Herald Photo / Provided
CROWING MOMENT  — Kokomo High School junior Skyelar Winner gets crowned Miss Cardinal at IU Kokomo Havens Auditorium on March 5.
Herald Photo / Provided CROWING MOMENT — Kokomo High School junior Skyelar Winner gets crowned Miss Cardinal at IU Kokomo Havens Auditorium on March 5.
Pageants are in Kokomo High School junior Skyelar Winner’s blood. 

The teen took the title of Miss Cardinal on March 5, a title that will give her a shot at competing for the title of Miss America’s Outstanding Teen, the little sister to Miss America. But that wasn’t her first time on stage. 

The junior first was brought on stage by her mother, Ragina, when Ragina was four months pregnant with Winner. During that pageant, Ragina was competing in Las Vegas for the title of Mrs. United States as the titleholder of Mrs. Indiana United States. She placed in the top 12. 

That story, said Winner, 17, has had her looking forward to competing in her own pageants from a young age. Now with a title of her own, she said it’s an honor. 

“It really shows me how far I’ve come in life because I remember not even knowing how to fill out all this complicated paperwork, and being able to do all these things on my own means I’ve grown up. It shows me how much I’ve matured through life because I remember being a little girl and being like, ‘Oh, my gosh. I can’t wait to be in pageants. I can’t wait until I’m old enough,’” she said. “Ever since I was a little girl I’ve always been interested in pageants, and it was my mom who was the one who inspired me to start with this.” 

The pageant took place at IU Kokomo Havens Auditorium. Winner now will represent Central Indiana at the Miss Indiana and Miss Indiana’s Outstanding Teen scholarship program in Zionsville in June. If Winner advances again, she will have a shot at the title of Miss America’s Outstanding Teen, the teen version of Miss America, and a chance to win scholarship dollars. 

During the pageant, Winner pushed her platform, Second Chance to Dance. Winner co-founded the charity with her high school dance coach Gina Curl, alongside Curl’s daughter, Hunter, who’s also a teacher at Kokomo High School. 

The charity affords the opportunity of dance to less fortunate families by collecting gently-used dancewear that will be redistributed to those families. Winner also plans to host free dance workshops. 

As a studio-trained dancer from age 3 up until last year when KHS got its own dance team, Winner said she knows how expensive it is for families.  

“A pair of jazz shoes costs anywhere from $20 to $40, and if you’re interested in ballet, pointe shoes can cost anywhere from $100 to $300. Then the lessons at studios can range from $25 to $1,000, depending on where you want to go if you want the training, so it’s really, really expensive to dance,” she said.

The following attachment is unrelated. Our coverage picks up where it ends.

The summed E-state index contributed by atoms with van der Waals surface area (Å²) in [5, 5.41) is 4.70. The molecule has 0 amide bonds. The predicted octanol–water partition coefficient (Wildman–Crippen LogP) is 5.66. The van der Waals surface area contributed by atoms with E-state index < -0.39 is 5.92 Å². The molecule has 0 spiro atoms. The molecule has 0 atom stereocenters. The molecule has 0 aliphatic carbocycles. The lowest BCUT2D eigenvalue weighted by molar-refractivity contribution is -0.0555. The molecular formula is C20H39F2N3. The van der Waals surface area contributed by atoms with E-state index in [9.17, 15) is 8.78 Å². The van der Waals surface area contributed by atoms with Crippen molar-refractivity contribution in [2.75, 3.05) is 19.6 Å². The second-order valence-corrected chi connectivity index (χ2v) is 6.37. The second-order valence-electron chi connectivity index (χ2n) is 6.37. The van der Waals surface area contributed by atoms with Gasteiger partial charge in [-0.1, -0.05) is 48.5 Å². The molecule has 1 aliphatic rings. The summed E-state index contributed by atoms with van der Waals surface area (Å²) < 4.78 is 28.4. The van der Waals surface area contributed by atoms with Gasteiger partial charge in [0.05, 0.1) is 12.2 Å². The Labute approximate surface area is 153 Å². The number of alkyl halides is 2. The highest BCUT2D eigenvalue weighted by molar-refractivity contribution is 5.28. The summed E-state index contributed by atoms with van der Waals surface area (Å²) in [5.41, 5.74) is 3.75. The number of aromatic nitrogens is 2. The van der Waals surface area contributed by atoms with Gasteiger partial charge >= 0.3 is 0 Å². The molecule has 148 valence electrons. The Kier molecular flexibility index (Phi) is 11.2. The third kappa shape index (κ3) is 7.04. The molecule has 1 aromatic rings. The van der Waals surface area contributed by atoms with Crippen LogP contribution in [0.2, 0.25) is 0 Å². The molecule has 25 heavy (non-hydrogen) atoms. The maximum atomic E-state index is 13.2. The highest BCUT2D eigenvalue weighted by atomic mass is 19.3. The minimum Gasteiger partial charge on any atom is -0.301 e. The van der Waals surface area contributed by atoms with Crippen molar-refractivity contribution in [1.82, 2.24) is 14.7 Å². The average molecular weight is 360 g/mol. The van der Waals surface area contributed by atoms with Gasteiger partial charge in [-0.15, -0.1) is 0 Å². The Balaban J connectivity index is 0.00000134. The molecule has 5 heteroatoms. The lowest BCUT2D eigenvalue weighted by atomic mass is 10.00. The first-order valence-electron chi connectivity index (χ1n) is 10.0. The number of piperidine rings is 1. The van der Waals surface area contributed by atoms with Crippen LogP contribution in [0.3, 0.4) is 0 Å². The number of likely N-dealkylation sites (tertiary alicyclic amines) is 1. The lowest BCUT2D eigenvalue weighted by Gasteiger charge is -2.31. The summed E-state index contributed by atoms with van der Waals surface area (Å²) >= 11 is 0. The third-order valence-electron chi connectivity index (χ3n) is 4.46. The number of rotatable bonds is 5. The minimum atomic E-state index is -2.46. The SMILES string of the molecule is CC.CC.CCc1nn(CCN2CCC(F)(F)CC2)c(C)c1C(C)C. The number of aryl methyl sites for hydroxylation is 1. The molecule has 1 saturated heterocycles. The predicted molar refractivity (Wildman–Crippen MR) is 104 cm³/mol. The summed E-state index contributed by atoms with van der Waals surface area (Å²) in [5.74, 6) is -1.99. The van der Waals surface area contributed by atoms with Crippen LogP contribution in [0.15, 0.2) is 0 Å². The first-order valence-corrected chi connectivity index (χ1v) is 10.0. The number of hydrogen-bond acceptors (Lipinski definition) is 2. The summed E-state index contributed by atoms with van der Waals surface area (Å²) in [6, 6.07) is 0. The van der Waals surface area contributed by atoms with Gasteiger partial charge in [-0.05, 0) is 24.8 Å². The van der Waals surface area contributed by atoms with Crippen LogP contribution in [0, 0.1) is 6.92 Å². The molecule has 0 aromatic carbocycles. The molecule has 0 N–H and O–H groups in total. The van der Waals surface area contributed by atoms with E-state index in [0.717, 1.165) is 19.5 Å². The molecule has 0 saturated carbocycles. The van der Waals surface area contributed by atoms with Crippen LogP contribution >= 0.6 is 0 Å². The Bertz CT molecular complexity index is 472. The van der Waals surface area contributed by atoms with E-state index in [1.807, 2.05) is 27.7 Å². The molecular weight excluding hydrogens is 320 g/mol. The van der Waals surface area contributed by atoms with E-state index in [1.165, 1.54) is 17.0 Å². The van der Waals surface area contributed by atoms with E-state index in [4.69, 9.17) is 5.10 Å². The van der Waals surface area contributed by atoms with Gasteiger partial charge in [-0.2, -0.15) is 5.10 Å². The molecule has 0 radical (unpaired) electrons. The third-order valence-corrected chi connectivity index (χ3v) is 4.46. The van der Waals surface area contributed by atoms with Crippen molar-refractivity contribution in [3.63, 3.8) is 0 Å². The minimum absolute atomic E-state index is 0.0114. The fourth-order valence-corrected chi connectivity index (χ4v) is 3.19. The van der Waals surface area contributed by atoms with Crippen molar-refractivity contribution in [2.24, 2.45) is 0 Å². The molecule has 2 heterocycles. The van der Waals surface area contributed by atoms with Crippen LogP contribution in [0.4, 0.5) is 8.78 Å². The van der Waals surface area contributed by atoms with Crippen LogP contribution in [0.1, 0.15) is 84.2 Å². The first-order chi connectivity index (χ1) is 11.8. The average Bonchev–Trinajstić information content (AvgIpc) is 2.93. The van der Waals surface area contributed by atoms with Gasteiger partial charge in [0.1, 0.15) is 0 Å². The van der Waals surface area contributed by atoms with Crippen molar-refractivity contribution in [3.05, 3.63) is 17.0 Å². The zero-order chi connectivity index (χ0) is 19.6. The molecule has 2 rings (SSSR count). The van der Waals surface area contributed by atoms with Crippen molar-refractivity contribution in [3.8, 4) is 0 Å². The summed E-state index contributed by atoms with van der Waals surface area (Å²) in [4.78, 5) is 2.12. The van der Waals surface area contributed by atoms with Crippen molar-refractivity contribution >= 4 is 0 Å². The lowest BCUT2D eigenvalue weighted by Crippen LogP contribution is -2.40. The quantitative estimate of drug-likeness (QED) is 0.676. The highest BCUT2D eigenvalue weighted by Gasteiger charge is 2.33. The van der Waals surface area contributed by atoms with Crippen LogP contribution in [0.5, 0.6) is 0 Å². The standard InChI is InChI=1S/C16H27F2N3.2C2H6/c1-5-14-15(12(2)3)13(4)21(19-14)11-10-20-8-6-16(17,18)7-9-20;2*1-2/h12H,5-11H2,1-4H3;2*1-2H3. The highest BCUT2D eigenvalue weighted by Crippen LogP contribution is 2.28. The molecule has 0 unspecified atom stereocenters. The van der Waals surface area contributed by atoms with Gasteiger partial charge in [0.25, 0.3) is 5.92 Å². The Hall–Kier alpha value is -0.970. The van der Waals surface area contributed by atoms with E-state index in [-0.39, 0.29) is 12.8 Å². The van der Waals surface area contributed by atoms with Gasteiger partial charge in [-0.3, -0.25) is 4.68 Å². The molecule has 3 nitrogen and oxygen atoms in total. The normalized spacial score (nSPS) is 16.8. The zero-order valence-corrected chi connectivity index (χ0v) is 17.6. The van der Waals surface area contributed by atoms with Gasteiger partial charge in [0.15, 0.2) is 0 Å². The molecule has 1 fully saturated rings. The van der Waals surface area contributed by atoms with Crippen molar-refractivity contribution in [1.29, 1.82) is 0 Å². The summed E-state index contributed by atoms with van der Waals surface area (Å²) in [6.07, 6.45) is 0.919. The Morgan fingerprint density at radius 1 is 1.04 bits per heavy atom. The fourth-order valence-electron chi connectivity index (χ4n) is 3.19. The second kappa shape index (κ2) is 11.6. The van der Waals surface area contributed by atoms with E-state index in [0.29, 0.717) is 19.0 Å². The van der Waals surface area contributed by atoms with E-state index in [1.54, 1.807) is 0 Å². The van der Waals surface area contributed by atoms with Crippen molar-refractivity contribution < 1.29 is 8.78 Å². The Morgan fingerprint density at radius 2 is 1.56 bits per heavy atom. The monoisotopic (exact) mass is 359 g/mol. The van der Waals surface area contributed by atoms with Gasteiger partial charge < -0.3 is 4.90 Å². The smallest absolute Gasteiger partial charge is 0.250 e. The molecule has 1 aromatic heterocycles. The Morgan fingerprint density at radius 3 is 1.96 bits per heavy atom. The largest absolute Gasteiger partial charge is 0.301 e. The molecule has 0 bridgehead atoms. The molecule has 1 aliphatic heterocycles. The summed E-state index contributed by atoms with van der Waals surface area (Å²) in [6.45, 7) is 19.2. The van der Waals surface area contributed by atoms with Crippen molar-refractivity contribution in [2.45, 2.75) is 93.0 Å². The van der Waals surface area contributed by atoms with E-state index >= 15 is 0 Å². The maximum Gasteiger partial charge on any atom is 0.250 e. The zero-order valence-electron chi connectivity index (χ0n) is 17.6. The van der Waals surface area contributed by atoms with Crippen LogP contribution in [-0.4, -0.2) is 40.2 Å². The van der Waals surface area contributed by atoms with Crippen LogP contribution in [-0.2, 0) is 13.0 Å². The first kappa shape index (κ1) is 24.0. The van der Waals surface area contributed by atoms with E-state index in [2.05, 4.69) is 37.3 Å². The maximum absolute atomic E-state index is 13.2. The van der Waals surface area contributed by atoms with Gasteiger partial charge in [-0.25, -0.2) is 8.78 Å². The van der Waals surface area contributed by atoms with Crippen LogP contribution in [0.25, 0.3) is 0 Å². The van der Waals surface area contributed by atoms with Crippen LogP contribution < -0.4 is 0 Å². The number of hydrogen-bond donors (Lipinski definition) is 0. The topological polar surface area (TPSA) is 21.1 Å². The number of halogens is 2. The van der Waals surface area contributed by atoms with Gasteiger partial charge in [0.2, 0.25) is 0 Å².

While she’s aware of the cost, she also aware of the benefits of dance. The Miss Cardinal pointed out that dance has been shown to reduce depression. She also noted that more teens than people may be aware of are affected by depression. According to Mental Health America, each year almost 5,000 young people, ages 15 to 24, commit suicide. Her hope is to get more people involved in dance at a young age in the hopes to reducing depression in the teen years. 

“Dancing has so many positive benefits for people who do it, even if you’re just someone who likes to go to parties and dance with your friends. It reduces the chance of dementia when you’re older. It reduces depression in teens, and 20 percent of American teens between 14 and 19 have depression or have had depression at least once in their life. Maybe if Second Chance to Dance can get spread out all throughout Indiana, then maybe that could help reduce the percentage and maybe even get spread out through America. That would be my ultimate goal,” she said. 

Winner plans to use the platform of Miss Cardinal to help get the word out about Second Chance to Dance. Donation boxes will be set up at Dance Elite, the Kokomo YMCA, and at Kokomo High School. 

In addition to being on the KHS state-qualifying dance team, Winner also is a representative of KHS Girls’ League, member of Student Council, member of Health Occupations Students of America, a school ambassador, a varsity cheerleader, and member of Junior Honor Society. 

Ragina said she’s proud of her daughter and the effort she puts into her commitments. 

“I’m very proud of Skyelar. Anybody that knows her in this town knows she’s different. She is a standout among her peers. I’m not saying that as her mom, but I’m just saying if I was standing outside watching her, I would say that she’s not your average, typical teenager. She’s the person that always tries to stand up and do the right thing,” Ragina said. 

With two younger daughters, ages 12 and 4, Ragina said, through tears, that Winner has made her job as a mom so much easier. 

“I tell her all that time that, ‘You’ve made my job as a mom so easy because your sisters look up to you.’ That’s why I wanted her to win it because I thought you have all these kids out doing drugs, having sex, and she’s always the one that steps to the side. Sometimes it’s hard as a teenager. Sometimes it puts you on the side because you’re not going to the parties because you know what’s going on. She might be sitting at home on a Friday night when she’s not busy doing something because she doesn’t want to put herself in that type of position. So that really more than anything is the reason I wanted her so badly to win it,” she said. 

Winner plans to attend IU Kokomo to receive her Associate’s Degree and then obtain a Bachelor of Science degree from Ball State University in Respiratory Therapy.